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Type of Securities Investment Strategies Fundamental Analysis Technical Analysis
Introduction to Fundamental Analysis Income Statement Analysis Balance Sheet Analysis Cash Flow Analysis Shareholders' Equity Analysis Ratios and Definitions


Introduction to Fundamental Analysis

 - The Accounting Process
 - Postulates and Principles
    of Accounting
    * Postulates of Accounting
     * Principles of Accounting

 -
The Financial Statements
   * The Balance Sheet
  
  * The Income Statement
    * The Cash Flow Statement
    *  Shareholders' Equity
        Statement

 


The Income Statement

The income statement, also called the profit and loss statement (“P&L”), reports the results of operations for a period of time. It uses the basic formula of revenues minus expenses equal net income. Revenues are resources received from the sale of products or services; expenses are resources paid for goods or services. Net income, commonly known as “the bottom line,” represents after tax profits earned for the period.  For publicly traded companies, the accrual basis of accounting is used to properly match revenues with associated expenses. Income statement accounts are temporary. At the end of the annual reporting period, they are transferred (closed out) to the retained earnings section of the balance sheet, thus maintaining the duality of double entry accounting.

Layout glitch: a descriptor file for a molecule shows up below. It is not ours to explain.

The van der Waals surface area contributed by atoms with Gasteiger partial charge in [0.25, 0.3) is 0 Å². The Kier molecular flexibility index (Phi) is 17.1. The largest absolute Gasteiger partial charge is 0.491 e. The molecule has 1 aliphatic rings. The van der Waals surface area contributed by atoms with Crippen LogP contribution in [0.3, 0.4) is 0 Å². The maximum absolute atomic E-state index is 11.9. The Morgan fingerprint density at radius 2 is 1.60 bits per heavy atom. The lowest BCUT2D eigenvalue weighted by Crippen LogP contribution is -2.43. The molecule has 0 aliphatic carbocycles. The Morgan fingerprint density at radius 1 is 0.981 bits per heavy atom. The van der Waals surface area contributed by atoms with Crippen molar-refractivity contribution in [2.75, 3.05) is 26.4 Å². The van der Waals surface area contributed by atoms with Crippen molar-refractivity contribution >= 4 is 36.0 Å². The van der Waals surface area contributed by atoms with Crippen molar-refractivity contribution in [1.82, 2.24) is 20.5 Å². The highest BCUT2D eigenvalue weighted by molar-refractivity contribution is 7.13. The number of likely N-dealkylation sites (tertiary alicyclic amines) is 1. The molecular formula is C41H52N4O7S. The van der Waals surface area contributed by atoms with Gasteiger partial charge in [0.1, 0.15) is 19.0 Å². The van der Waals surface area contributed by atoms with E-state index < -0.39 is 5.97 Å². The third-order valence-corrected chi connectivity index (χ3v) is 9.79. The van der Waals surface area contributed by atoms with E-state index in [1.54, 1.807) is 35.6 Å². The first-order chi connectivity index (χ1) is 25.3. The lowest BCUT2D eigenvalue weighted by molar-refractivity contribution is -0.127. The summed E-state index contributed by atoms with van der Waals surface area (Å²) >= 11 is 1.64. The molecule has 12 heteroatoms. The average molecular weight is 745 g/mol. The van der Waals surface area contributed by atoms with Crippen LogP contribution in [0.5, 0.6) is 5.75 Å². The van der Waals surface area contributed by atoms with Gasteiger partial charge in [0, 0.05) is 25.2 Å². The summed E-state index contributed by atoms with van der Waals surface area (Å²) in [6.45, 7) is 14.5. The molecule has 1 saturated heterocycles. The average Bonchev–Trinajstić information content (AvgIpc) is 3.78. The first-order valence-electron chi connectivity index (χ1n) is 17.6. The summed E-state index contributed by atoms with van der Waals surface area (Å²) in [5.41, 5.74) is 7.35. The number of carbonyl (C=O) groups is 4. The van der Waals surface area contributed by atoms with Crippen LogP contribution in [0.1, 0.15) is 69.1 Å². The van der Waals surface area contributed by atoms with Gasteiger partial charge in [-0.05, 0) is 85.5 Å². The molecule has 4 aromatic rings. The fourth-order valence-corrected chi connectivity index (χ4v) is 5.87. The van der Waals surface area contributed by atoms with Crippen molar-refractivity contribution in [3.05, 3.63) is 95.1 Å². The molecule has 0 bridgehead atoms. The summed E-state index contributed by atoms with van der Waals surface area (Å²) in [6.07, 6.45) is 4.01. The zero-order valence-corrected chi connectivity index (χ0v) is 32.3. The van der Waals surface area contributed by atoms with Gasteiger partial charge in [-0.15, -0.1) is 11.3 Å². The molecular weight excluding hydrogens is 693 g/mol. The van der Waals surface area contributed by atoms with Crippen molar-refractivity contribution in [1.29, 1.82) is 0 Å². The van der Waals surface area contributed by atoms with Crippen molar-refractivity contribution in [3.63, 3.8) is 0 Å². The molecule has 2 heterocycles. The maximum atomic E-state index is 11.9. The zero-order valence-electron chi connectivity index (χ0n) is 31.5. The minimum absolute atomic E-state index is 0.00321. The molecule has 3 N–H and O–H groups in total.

The income statement is the key barometer used in picking and valuing stocks.  The critical issue to remember is that the income statement measures accounting income, not cash income. It’s the cash income of a company that ultimately builds wealth and pays dividends, not accounting income. Nonetheless, the investment community continues to focus on the income statement.

There are a few tools from the income statement that investors use to evaluate companies:

·        Earnings Per Share (“EPS”) and the Price Earnings Ratio (“P/E Ratio”):

EPS is the portion of net income attributed to one common share of stock.

The PE Ratio is the EPS multiple that investors are paying for the stock. These are readily available figures that make it easy to compare one company to the next in similar industries.  A good investment is a company that can grow EPS, as well as increase its P/E multiple. 

·        Profit Margins These profitability ratios measure how much income is generated from revenues. Margins are a good indication of how profitable a company’s products are.  Investors typically pay a higher premium for higher margin businesses and less for low margin, commodity type businesses.  Investors normally pay for profits, not revenues.

·        Return on Equity (“ROE”) The single best tool used to determine how a company is managed. ROE is the percentage of profits earned on a company’s capital. To a certain degree, the higher the returns the more efficient capital is being deployed. Earnings (net income) by itself is just a number, but by comparing it with owners’ equity and calculating a return on equity, investors are able to compare the returns from unrelated investments. ROE allows investors to compare the returns from cash, stocks, real estate, and other investment vehicles. All things being equal, the higher the return the better.